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Last Updated: Monday, 4 June 2007, 10:59 GMT 11:59 UK
The return of class politics?
By Brian Wheeler
Political reporter, BBC News

Robert Lindsay in 1970s TV  sitcom 'Citizen Smith'
Class politics has become 'deeply unfashionable' on the left
Class is back. Politicians have spent the past decade or more telling us we live in a classless society. Even that old class warrior John Prescott claimed "we are all middle class now".

But in the past few weeks the class war has been reignited with a vengeance.

Labour's deputy leadership contenders started it.

Like the Yorkshiremen in Monty Python's famous sketch ("You were lucky to have a lake... There were a hundred and fifty of us living in t' shoebox in t' middle o' road"), the deputy hopefuls have been trying to out-working class each other.

'Deeply unfashionable'

Former postman Alan Johnson, brought up by his sister after his mother's death, has repeatedly described himself as "someone whose background, foreground, mainland and hinterland are working class".

SELF-ASSESSED SOCIAL CLASS
1986:
Middle class: 28%
Working class: 66%
Neither/don't know: 5%
1996:
Middle class: 32%
Working class: 61%
Neither/don't know: 7%
2005:
Middle class: 40%
Working class: 57%
Neither/don't know: 3%

Source: Ipsos Mori

Hazel Blears - described by her campaign literature as a working class Salford girl whose father was a fitter and lifelong trade unionist - rarely misses an opportunity to mention her bus driver brother.

Jon Cruddas, a comprehensive school-educated son of a sailor, has even said it is impossible to talk about Labour's future without mentioning the c-word.

"A return to issues of class is central to this debate, yet discussion of class remains deeply unfashionable within the party," he wrote recently in The Guardian.

Then the Conservatives got in on the act with an almighty row about that most class-ridden and quintessentially British of all subjects - grammar schools.

'Class war'

Strip away the policy detail, and for many grassroots' Tories the row boils down to one issue - how can David Cameron, of Eton and Oxford, presume to deny middle and working class parents the selective education he enjoyed?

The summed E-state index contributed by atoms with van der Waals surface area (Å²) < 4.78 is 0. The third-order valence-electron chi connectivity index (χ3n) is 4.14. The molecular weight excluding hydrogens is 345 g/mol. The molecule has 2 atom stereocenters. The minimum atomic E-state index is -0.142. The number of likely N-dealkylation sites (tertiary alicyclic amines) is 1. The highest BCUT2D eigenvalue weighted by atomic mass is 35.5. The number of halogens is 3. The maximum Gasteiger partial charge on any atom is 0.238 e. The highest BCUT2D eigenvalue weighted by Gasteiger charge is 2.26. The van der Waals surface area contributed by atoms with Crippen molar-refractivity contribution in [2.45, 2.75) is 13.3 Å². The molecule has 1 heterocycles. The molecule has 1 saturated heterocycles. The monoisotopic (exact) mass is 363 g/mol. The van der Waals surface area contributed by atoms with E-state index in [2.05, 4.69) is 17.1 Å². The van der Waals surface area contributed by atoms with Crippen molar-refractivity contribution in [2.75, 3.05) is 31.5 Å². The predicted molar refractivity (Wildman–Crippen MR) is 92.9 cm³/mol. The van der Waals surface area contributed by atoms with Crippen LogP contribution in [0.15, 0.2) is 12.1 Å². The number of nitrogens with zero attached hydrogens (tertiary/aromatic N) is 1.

"It looks as though he is completely out of touch with those who don't have the money he has," said former Tory MP - and self-confessed 11-plus failure - Michael Brown.

"I think there is an element of class war within this.

Inequality still remains high by historical standards - the large increase which took place in the second half of the 1980s has not been reversed
Office for National Statistics

"And I certainly think that the ordinary party workers in the constituencies and ordinary backbench MPs who haven't had David Cameron's privilege do feel that he doesn't understand what it is that motivates middle class parents," Mr Brown told BBC News 24.

Mr Cameron simply argues that those who yearn for a return to grammar schools are suffering from a particularly "deluded" form of "bring backery" - and that academic selection has been shown to do nothing to improve social mobility.

Whenever the subject of his own privileged background comes up, he simply turns the class issue on its head, arguing that where you come from is not nearly as important as where you are going.

Social mobility

Is he right? Does anyone in the real world, outside Westminster, care about class any more?

Or have new class boundaries sprung up to replace the old ones?

In purely economic terms, the gap between those at the top and those at the bottom of the income scale has rarely been greater.

"Inequality still remains high by historical standards - the large increase which took place in the second half of the 1980s has not been reversed," the Office for National Statistics said in its annual study of wealth distribution.

And - according to a recent London School of Economics report disputed by the government - social mobility is grinding to a halt.

But at the same time, the middle class has grown in size and the closure of traditional heavy industries has sounded the death knell for the traditional working class in many areas.

'Aspirational voters'

Dr Roger Mortimore, of Ipsos Mori, said: "The one crucial thing that has changed is that, in real terms, the working class is much smaller than it used to be.

"For Labour to win an election it is not enough for them to win working class votes. They have either to tone down the class rhetoric or make an effort to appeal to middle class voters."

But although in purely economic terms, the middle class has grown in size, more than half the still population thinks of itself as working class, according to research done at the time of the 2005 general election by IPSOS Mori.

And "self-assessed social class" still has a bearing on how people vote.

"Aspirational" working class people - those in manual occupations who consider themselves middle class - are still more than twice as likely to vote Tory, according to IPSOS Mori's research.

Complex issue

The Conservatives managed to attract these voters in the 1980s, with policies such as tax cuts and the sale of council houses to their tenants.

The problem, for the Conservatives, is that there are now not so many "middle class" C2DEs, as they are classified by market researchers, left.

But there an awful lot of ABC1s, people in middle class professions, who consider themselves working class and, therefore, vote Labour, the research suggests.

By this logic, Labour could afford to play the working class card more often, argues Dr Mortimore in his 2005 report on voting behaviour, while the Conservatives could win votes by playing up their middle class credentials.

Or they could both ignore this complex and contradictory issue altogether in the hope it will go away again...






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